• How much damage can you sustain, how much pain can you absorb, and how much failure can you endure while still putting one foot in front of the other and daring the world to hit you with whatever it can? 

The lessons

  1. Nothing is quite what it used to be. That includes you. 
  2. You waste an awful lot of time worrying. 
  3. Mind your own business and move forward. 
  4. Stop upsetting yourself so much about all of the terrible things that could befall your loved ones. 
  5. Learn to observe the world around you with ruthless indifference. 
  6. Identify the one habit that you would most like to break. There are, almost certainly, many habits you would like to break, but find the one that is most troubling to you. 
  7. Allowing other people to determine your values and beliefs, or your frame of mind, is not so very different from allowing them to tell you where you may live, when you must work, and how you are permitted to behave.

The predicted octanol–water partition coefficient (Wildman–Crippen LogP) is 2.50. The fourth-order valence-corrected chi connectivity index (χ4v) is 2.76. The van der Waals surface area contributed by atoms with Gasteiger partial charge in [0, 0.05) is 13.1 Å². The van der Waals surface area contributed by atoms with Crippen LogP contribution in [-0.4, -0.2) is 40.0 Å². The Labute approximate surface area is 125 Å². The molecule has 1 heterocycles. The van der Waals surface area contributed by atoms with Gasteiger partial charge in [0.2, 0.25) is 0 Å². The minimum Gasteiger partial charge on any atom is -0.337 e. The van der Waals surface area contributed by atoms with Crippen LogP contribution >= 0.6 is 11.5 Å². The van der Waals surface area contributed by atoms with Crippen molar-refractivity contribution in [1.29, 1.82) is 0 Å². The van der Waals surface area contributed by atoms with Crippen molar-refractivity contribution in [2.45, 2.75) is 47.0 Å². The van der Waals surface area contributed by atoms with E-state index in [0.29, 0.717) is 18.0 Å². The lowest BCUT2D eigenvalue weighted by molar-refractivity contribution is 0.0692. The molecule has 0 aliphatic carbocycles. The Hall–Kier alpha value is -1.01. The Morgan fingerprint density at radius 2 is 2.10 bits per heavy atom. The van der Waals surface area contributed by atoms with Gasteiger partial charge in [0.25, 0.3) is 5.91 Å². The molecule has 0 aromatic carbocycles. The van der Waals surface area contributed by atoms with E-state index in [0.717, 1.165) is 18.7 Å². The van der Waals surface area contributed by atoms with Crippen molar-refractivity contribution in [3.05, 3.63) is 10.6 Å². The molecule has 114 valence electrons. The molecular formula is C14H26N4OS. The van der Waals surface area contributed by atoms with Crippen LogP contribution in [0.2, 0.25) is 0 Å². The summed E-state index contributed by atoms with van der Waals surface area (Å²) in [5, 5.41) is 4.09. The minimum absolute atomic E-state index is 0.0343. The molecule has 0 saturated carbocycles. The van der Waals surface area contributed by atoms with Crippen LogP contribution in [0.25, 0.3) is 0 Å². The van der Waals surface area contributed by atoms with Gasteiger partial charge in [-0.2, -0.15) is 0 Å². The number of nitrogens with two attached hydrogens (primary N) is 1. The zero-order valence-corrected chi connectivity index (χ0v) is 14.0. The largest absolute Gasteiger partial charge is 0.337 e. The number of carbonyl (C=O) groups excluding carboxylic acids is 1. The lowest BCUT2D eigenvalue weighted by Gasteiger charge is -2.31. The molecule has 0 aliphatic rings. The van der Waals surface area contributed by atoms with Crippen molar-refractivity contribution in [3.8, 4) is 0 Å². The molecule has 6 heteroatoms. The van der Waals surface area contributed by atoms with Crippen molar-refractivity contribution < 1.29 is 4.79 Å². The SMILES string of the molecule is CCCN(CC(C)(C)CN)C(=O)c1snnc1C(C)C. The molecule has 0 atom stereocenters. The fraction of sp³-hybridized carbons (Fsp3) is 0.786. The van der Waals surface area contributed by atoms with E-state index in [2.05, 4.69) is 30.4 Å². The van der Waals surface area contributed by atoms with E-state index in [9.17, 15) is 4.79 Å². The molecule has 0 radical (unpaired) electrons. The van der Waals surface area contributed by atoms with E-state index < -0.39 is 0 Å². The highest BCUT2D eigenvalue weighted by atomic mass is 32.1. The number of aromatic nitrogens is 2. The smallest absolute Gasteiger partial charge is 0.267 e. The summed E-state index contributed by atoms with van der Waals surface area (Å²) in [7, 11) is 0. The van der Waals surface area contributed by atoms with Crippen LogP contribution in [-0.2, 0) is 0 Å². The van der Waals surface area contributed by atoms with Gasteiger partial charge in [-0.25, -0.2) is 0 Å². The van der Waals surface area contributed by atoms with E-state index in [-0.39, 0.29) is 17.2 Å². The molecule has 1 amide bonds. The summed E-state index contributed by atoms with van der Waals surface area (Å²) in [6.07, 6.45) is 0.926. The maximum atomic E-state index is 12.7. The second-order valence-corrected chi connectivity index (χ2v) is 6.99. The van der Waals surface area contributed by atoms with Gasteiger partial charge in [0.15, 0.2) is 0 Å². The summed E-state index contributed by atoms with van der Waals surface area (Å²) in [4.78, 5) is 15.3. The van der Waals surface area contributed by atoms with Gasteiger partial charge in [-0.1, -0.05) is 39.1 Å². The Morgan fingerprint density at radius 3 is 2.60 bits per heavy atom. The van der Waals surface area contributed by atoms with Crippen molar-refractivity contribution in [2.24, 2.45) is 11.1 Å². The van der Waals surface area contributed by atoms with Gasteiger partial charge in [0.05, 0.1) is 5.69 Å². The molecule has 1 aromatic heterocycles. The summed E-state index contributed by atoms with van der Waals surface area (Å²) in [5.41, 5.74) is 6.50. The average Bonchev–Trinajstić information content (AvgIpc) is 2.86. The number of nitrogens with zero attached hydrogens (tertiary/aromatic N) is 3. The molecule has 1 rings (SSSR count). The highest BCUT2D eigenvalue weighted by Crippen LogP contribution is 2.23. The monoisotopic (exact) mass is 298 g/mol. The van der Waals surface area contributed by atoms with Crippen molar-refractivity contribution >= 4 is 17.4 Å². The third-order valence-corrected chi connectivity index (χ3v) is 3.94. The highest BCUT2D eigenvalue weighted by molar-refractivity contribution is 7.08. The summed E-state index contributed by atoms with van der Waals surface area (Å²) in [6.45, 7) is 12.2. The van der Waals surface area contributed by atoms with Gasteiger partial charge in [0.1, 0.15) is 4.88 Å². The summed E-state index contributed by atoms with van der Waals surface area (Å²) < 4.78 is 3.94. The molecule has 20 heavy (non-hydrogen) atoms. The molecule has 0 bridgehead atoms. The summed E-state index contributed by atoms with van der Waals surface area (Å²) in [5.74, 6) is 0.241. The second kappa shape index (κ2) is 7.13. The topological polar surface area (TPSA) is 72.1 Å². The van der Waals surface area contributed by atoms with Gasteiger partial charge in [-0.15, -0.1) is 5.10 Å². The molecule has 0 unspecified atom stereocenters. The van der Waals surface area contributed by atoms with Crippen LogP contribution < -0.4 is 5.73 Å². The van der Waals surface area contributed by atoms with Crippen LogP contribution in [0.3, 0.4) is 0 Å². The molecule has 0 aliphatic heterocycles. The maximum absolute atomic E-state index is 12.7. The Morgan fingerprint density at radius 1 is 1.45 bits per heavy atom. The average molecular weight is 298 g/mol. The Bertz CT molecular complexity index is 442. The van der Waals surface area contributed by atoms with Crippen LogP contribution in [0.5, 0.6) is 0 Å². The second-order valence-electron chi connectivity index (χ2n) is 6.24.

8. Do not be the kind of person who gripes and whines about having to enact the responsibilities that are associated with a facet of your life that is voluntary. You chose this. 
  9. You must be prepared to endure pain, discomfort, sleeplessness, and any other challenges that stand between you and the discharge of your obligations. 
  10. You should be able to state your fundamental values and goals in no more than a few sentences. 
  11. Imagine an omnipotent, omniscient, and omnibenevolent God watching you and judging you at all times. 
  12. Hold yourself to a high standard.
  13. Let reason guide you.